This article, by a former president of Shell Oil, was written before the Deepwater Horizon explosion on April 22 and the subsequent oil leak. It is adapted from a book by the same name to be published May 25 by Palgrave Macmillan.
On a brilliant blue sky Saturday morning in August 2006, I found myself in Erie, Pa. At that time (I have since retired), I was the president of the Shell Oil Company — the U.S.-based operating company of Royal Dutch/Shell, and itself one of the largest oil companies in the world. I was conducting an outreach tour.
We had started the tour after Hurricanes Katrina and Rita hit the Gulf Coast in the late summer of 2005, just months after I became company president. Oil prices had been climbing for the past three years, and the serious supply disruptions caused by the storms sent them skyrocketing. I started receiving hate mail, including a drawing showing me hanging in effigy; not exactly what I expected when I took the job. Moreover, most lawmakers were ignoring the critical issues in energy: the need to guarantee affordable supply from as many sources as possible, to take climate change impact (and other emissions problems) seriously, and to safeguard energy security.
I had something to say about this — and I still do. Total energy use in the United States has tripled in the six decades since 1950. Consumption has also shifted from manufacturing to residential and commercial use; much of this growth can be traced directly to the increased use of computers and associated servers, printers, and other devices. With the massive populations of the world’s emerging economies, the spiral of energy demand is accelerating. But both governments and the energy industry are dismally unprepared for a future of rapidly rising energy demand and insufficient sources of supply. And this is especially serious given the very real need for lower environmental impact — not just from carbon emissions but from all energy-related emissions — and the time it will take to shift to more renewable energy. The countries that don’t address these issues now, even if they seem to be all right in the short run, will face electricity shortages, constraints on their manufacturing and computing industries, excess air pollution, and ultimately a permanently damaged quality of life.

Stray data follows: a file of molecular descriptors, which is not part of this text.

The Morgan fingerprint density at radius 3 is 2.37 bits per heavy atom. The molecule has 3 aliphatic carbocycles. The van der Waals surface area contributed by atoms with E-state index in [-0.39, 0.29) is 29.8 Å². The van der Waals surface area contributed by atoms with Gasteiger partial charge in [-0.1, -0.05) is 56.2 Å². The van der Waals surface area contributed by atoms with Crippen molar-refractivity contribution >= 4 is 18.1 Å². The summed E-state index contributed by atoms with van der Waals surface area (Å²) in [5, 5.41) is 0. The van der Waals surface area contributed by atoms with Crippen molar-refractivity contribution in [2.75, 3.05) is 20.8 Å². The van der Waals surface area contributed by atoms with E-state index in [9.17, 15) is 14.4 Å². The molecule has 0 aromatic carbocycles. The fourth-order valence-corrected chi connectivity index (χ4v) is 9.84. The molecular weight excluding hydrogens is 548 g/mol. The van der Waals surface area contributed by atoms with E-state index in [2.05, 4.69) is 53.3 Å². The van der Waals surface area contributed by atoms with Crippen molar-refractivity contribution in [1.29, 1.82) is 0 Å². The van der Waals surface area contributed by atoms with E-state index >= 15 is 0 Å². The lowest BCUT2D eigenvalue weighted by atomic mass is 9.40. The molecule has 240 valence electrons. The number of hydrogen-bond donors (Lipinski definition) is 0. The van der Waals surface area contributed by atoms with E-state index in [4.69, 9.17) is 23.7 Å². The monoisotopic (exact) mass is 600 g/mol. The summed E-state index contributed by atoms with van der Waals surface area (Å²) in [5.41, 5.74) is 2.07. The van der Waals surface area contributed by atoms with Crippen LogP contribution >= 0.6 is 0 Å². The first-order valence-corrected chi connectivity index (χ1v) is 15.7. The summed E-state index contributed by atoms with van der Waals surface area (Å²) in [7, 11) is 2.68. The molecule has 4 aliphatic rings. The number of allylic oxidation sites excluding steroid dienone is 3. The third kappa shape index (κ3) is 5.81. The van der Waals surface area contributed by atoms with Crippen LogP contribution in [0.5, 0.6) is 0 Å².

We understood this at Shell, but we weren’t being heard, and we realized that one of the main reasons for that was that we weren’t listening to anyone else. Thus, from mid-2006 to early 2008 I crisscrossed the United States, visiting 50 cities, together with about five managers per city — some 250 Shell people in all. We met with business leaders, community leaders, government representatives, the general public, and our own wholesalers and retailers. We listened in town hall–style meetings and spoke in a range of venues. I interacted with tens of thousands of Americans; I was probably out in front of the public more than any of my peers, the chief executives of other U.S. oil companies. All of this took up roughly 6 percent of my time, which is not all that much. But it was a lot more than I had imagined when I first took the job.
Friendly and Unfriendly Encounters
My weekend itinerary during those months often included stopping by local Shell stations, unannounced, to chat with store managers and customers. And my first store visit in Erie — a family-oriented city whose local economy was in transition from industrial enterprise to entrepreneurial services and information management — could not have gone better. The manager was not present, but the cashier, a young woman with less than a year of experience, greeted me with a hello and smile. She was cleaning an already shining checkout counter, and her broom and dustpan were right behind her. The store was bright and cheery, with plenty of Shell promotional materials highlighting our popular NASCAR sponsorship. The shelves were stocked neatly, the freezers full, the beverage refrigerators well arrayed. You could smell the morning coffee, and that’s where I went first.